The expectation of customers today is that the value experience will be highly personalized. Often this involves bringing culture to the forefront in order to provide a very different foundational context both to understand patient beliefs and behaviors and influence them. In taking a more holistic approach, marketers are able to deliver differentiated value solutions that help patients fit the condition into their lives, not their lives into the condition. This is where the bar is set and, for many conditions where biosimilars are in development, there is tremendous opportunity to deliver on this expectation.
Reportedly, there are currently more than 700 biosimilars in development by a diverse range of companies spanning big pharma to major generics companies. And with some innovator biologics having up to 20 or more biosimilars in development, there's no doubt competition will be intense. Beyond navigating the legal and regulatory uncertainties, which is no small feat, winning will require significant resource investment as well as a strong commitment to differentiate in new, innovative ways.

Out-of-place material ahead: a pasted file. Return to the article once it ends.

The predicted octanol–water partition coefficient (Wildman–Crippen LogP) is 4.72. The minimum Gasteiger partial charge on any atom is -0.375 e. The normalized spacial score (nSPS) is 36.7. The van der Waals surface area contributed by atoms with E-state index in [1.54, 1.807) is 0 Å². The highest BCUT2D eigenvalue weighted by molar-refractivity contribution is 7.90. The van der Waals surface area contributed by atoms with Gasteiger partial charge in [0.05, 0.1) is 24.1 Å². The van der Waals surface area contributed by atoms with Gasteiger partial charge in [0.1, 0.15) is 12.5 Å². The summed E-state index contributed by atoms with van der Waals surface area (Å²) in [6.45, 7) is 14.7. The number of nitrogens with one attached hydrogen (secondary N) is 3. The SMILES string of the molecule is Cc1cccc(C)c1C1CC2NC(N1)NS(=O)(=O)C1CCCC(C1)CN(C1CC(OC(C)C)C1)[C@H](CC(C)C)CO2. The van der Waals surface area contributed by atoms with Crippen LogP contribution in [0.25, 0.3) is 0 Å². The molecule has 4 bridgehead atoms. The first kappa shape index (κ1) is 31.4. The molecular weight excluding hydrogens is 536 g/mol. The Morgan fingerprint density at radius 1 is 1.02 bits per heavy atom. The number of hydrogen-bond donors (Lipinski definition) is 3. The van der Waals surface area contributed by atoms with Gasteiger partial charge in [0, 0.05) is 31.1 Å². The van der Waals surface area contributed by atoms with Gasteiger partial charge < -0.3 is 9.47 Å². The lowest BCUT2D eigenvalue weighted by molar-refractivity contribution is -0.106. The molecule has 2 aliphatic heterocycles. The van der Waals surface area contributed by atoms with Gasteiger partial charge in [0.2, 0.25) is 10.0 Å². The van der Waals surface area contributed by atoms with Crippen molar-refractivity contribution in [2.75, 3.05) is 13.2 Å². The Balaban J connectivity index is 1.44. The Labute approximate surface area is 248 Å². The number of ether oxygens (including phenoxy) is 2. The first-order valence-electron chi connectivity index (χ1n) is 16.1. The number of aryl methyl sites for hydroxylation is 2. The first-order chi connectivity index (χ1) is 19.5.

1. IMS Health. (2013). Searching for Terra Firma in the Biosimilars and Non-Original Biologics Market.
2. Allied Market Research. (2014). Biosimilars/Follow-on-Biologics Market is Expected to Reach $35 Billion, Globally, by 2020.
3. Research Partnership. (2014). Biosimilars: Friend or Foe to Healthcare? (Webcast).
Donna Vetter is President of Vetter Consulting LLC. She can be reached at DVetter@att.net.